We seem to be locked into a situation where policy is driven not by rational assessments but by emotion.
I largely agree. Those emotions are understandable because it must have been very upsetting to have American diplomats held hostage. It must have been very upsetting to have U.S. Marines blown up by Hezbollah in Lebanon and to know that Hezbollah was getting support from the Iranian Revolutionary Guards. Iran has done some quite unforgivable things to the United States, but Americans tend to forget the equally unforgiveable things that they’ve done to Iran.
They supported Saddam Hussein during that eight-year war, including selling precursors for chemical weapons and providing intelligence. And in 1988 the USS Vincennes shot down an Iran Air passenger aircraft with 290 people on board. Then if you fast-forward to 2001, when Iran’s leaders were I think genuinely sympathetic following the 9/11 attack and cooperated with the United States in the offensive launched that autumn against the Taliban in Afghanistan – how did they get thanked for that by President George W. Bush? At the end of January 2002 they’re bracketed as part of the Axis of Evil. They must find the United States a very, very bizarre and difficult and confusing country with which to have to coexist.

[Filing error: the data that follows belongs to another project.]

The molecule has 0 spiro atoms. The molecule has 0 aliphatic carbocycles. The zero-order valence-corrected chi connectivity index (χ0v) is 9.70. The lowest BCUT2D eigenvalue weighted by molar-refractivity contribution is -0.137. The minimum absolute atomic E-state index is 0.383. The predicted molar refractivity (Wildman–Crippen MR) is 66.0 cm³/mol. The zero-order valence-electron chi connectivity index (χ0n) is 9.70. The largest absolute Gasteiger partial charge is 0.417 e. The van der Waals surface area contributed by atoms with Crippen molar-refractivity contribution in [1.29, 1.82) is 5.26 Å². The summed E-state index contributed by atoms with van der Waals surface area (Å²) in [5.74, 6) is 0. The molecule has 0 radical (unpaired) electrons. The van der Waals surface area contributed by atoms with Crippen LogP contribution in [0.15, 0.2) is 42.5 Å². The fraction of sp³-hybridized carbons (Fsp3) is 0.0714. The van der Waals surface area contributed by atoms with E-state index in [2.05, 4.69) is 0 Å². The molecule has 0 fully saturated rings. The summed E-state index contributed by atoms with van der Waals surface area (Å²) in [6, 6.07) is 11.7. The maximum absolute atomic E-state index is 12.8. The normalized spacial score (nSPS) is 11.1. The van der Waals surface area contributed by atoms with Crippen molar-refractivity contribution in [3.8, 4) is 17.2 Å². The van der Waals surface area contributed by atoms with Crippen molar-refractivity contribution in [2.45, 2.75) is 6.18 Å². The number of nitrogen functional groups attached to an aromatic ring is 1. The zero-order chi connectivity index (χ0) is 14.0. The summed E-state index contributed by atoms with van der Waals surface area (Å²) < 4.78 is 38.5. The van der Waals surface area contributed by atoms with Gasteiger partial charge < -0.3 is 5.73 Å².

Is this a subject that diplomats talk about amongst themselves in Europe?
The British Foreign and Commonwealth Office and the British Diplomatic Service have become very subservient to the United States, and people are reluctant to voice any opinion that could be construed as a criticism. This is partly the fault of our political leaders who, at least since the time of Tony Blair, have been over-awed by the United States and reluctant to say or do anything that might possibly put at risk what they like to refer to as the “special relationship.” Things were different when I served in Washington in the 1980s.
So where is advice to the United States going to come from?
I would like to hope that one day Europe may combine to agree to a more independent line in relation to Iran, and might then be ready to speak its mind to Washington. Speaking truth to power can be positive, helpful.
In Britain, our policy toward Iran rarely gets a good airing in Parliament or among the public. Partly it’s because there hasn’t been much demand for a debate. Maybe that, in turn, is because the issue appears dauntingly complex, technically, legally and politically, to those on the outside.
Another one of those cases where there’s a very serious possibility of accidently having a war that nobody seriously talks about beforehand.
George Kenney, a former career U.S. foreign service officer, resigned in 1991 over U.S. policy toward the Yugoslav conflict. He is now a writer in Washington, and host and producer of the podcast Electric Politics.